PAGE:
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As PolitiFact enters another contentious election year, we want to explain to you, our readers, how we’re maintaining transparency about our fact-checking.
Independence and transparency are the heart of journalism and are especially important in fact-checking journalism. Our readers should understand how our journalists decide what statements to fact-check and we consult sources and analyze data to reach conclusions.
We care deeply about our relationship with our readers. We want our work to help you be an informed participant in democracy. And we want you to understand how and why we do accountability-driven fact-checking.
Over the summer of 2023, PolitiFact’s audience engagement team tested different methods of sharing our principles, mission and process on social media. We responded to comments, filmed videos, made it easier to find our process page and more.
We’re taking what we learned and implementing it in 2024. Here’s how.
"Why isn’t this Pants on Fire?"
"Who funds you?"
Across emails, direct messages and social media comments, PolitiFact receives these questions frequently, and they’re good ones. This year we commit to enthusiastically answering your questions
For example, we’re often asked, "Who funds PolitiFact?" We’ve answered this in different ways, sometimes directly responding to social media comments, other times creating short video answers.
When PolitiFact visited New Hampshire this year to fact-check the primary election, we asked our Instagram followers what they would like to know about us. One user asked, "How do you know you’re finding the most reliable sources?" Senior Correspondent Louis Jacobson answered them in a video.
Our 2024 goal is to answer at least one reader question in our comments each week, and to film at least one video each month that discusses our process and mission.
We have a long-standing practice of publishing reader feedback about our work. If you disagree with our rating on a fact-check, think we didn’t consider a certain angle or just want to say you think we got it right, you can send us an email at [email protected]. (We won’t publish abusive or hateful comments.)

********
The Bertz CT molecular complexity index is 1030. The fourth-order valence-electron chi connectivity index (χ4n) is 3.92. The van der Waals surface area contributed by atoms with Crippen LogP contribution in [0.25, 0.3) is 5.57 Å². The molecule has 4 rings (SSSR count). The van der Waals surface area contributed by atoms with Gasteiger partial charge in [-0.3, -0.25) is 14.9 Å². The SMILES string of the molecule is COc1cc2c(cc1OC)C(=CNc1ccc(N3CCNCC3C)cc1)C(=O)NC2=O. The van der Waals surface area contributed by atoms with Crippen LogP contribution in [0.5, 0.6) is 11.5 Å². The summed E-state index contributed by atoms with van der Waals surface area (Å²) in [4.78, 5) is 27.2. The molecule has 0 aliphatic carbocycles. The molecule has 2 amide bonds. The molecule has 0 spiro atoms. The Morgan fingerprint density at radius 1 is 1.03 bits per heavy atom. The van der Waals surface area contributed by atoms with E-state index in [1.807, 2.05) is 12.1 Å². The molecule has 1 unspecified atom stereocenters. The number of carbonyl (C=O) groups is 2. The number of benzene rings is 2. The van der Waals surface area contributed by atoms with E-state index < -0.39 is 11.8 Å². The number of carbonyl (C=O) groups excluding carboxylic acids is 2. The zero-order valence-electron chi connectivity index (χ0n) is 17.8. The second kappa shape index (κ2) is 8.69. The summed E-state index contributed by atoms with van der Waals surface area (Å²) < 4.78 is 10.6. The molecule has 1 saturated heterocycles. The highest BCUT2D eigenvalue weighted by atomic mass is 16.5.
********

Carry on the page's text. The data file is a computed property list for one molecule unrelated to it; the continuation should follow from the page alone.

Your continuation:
We also invite readers to share their thoughts on the topics we fact-check. As we worked on the ground in New Hampshire, we asked our newsletter subscribers and social media followers what issues mattered most to them in 2024. You can read their responses here.
As we go forward in 2024, we will ask our audience members what they want us to explore. If you want to follow along, subscribe to one of our newsletters.
To explain our work, we at PolitiFact lay out our fact-checking mission and process in both writing and videos. We disclose who gives our nonprofit newsroom money. We list our sources for each fact-check.
But we also recognize that if you find our work on social media or through an internet search, you might not know all of these resources exist.
All PolitiFact fact-checks include an "If Your Time Is Short" section, which lists the main points of a fact-check a reader needs to know to understand our rating. We will now include a bullet point on all checks that take you to our principles page. This detailed page explains how we pick statements to check, choose Truth-O-Meter ratings, correct our mistakes and more.
We will also link to our principles page regularly on social media so our followers can easily access this information. Our goal is to help readers understand how and why we’ve reached our ratings, plus answer anything else they might wonder about our editorial process.
PolitiFact also understands we can’t do this work alone. If you have suggestions for how we can be more transparent and earn your trust in 2024, please tell us at [email protected]. (It’s checked by real humans.)
See links in story.